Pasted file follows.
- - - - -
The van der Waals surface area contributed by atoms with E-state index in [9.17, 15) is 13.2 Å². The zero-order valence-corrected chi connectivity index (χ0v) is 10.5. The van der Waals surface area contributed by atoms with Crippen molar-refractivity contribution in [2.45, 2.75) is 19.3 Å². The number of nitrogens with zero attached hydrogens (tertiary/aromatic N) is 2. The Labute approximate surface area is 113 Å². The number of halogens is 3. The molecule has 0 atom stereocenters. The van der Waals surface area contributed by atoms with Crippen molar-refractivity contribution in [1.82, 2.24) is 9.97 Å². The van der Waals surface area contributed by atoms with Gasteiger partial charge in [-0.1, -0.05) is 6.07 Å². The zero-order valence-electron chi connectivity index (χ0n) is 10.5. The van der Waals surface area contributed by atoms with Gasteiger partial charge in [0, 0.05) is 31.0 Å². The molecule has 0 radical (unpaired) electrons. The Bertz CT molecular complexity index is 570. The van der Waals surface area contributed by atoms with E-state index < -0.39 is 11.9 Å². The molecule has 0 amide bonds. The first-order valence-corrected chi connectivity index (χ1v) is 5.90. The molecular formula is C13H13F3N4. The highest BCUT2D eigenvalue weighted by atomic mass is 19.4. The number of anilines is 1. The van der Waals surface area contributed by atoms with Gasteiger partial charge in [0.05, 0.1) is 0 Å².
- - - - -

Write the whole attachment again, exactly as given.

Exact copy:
The van der Waals surface area contributed by atoms with E-state index in [9.17, 15) is 13.2 Å². The zero-order valence-corrected chi connectivity index (χ0v) is 10.5. The van der Waals surface area contributed by atoms with Crippen molar-refractivity contribution in [2.45, 2.75) is 19.3 Å². The number of nitrogens with zero attached hydrogens (tertiary/aromatic N) is 2. The Labute approximate surface area is 113 Å². The number of halogens is 3. The molecule has 0 atom stereocenters. The van der Waals surface area contributed by atoms with Crippen molar-refractivity contribution in [1.82, 2.24) is 9.97 Å². The van der Waals surface area contributed by atoms with Gasteiger partial charge in [-0.1, -0.05) is 6.07 Å². The zero-order valence-electron chi connectivity index (χ0n) is 10.5. The van der Waals surface area contributed by atoms with Gasteiger partial charge in [0, 0.05) is 31.0 Å². The molecule has 0 radical (unpaired) electrons. The Bertz CT molecular complexity index is 570. The van der Waals surface area contributed by atoms with E-state index < -0.39 is 11.9 Å². The molecule has 0 amide bonds. The first-order valence-corrected chi connectivity index (χ1v) is 5.90. The molecular formula is C13H13F3N4. The highest BCUT2D eigenvalue weighted by atomic mass is 19.4. The number of anilines is 1. The van der Waals surface area contributed by atoms with Gasteiger partial charge in [0.05, 0.1) is 0 Å².